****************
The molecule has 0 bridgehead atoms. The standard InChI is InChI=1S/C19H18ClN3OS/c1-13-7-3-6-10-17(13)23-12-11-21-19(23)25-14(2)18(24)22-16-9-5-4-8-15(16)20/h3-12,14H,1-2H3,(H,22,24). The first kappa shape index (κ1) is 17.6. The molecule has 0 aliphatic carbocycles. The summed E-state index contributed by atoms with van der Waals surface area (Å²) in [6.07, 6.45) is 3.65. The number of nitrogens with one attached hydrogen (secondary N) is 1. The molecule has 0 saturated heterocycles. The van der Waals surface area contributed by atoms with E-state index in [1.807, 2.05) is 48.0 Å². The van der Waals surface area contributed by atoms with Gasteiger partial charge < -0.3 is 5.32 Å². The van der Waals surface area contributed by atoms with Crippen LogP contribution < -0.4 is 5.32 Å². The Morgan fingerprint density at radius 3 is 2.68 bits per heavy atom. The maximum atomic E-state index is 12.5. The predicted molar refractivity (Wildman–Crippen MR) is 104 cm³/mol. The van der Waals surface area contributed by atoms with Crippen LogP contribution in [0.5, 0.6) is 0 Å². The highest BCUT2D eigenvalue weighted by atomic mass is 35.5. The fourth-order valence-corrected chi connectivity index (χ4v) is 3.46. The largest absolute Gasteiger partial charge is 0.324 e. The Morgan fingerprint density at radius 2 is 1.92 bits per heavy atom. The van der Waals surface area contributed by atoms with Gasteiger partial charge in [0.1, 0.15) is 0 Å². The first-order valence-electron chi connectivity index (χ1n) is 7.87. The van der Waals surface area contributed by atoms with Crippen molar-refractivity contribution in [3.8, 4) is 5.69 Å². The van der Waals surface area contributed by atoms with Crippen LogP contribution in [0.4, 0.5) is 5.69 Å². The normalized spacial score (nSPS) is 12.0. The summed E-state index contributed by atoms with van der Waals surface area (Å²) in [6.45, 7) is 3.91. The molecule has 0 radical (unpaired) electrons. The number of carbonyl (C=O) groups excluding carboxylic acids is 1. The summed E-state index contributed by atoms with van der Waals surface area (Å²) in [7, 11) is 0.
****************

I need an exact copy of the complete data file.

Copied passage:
The molecule has 0 bridgehead atoms. The standard InChI is InChI=1S/C19H18ClN3OS/c1-13-7-3-6-10-17(13)23-12-11-21-19(23)25-14(2)18(24)22-16-9-5-4-8-15(16)20/h3-12,14H,1-2H3,(H,22,24). The first kappa shape index (κ1) is 17.6. The molecule has 0 aliphatic carbocycles. The summed E-state index contributed by atoms with van der Waals surface area (Å²) in [6.07, 6.45) is 3.65. The number of nitrogens with one attached hydrogen (secondary N) is 1. The molecule has 0 saturated heterocycles. The van der Waals surface area contributed by atoms with E-state index in [1.807, 2.05) is 48.0 Å². The van der Waals surface area contributed by atoms with Gasteiger partial charge < -0.3 is 5.32 Å². The van der Waals surface area contributed by atoms with Crippen LogP contribution < -0.4 is 5.32 Å². The Morgan fingerprint density at radius 3 is 2.68 bits per heavy atom. The maximum atomic E-state index is 12.5. The predicted molar refractivity (Wildman–Crippen MR) is 104 cm³/mol. The van der Waals surface area contributed by atoms with Crippen LogP contribution in [0.5, 0.6) is 0 Å². The highest BCUT2D eigenvalue weighted by atomic mass is 35.5. The fourth-order valence-corrected chi connectivity index (χ4v) is 3.46. The largest absolute Gasteiger partial charge is 0.324 e. The Morgan fingerprint density at radius 2 is 1.92 bits per heavy atom. The van der Waals surface area contributed by atoms with Gasteiger partial charge in [0.1, 0.15) is 0 Å². The first-order valence-electron chi connectivity index (χ1n) is 7.87. The van der Waals surface area contributed by atoms with Crippen molar-refractivity contribution in [3.8, 4) is 5.69 Å². The van der Waals surface area contributed by atoms with Crippen LogP contribution in [0.4, 0.5) is 5.69 Å². The normalized spacial score (nSPS) is 12.0. The summed E-state index contributed by atoms with van der Waals surface area (Å²) in [6.45, 7) is 3.91. The molecule has 0 radical (unpaired) electrons. The number of carbonyl (C=O) groups excluding carboxylic acids is 1. The summed E-state index contributed by atoms with van der Waals surface area (Å²) in [7, 11) is 0.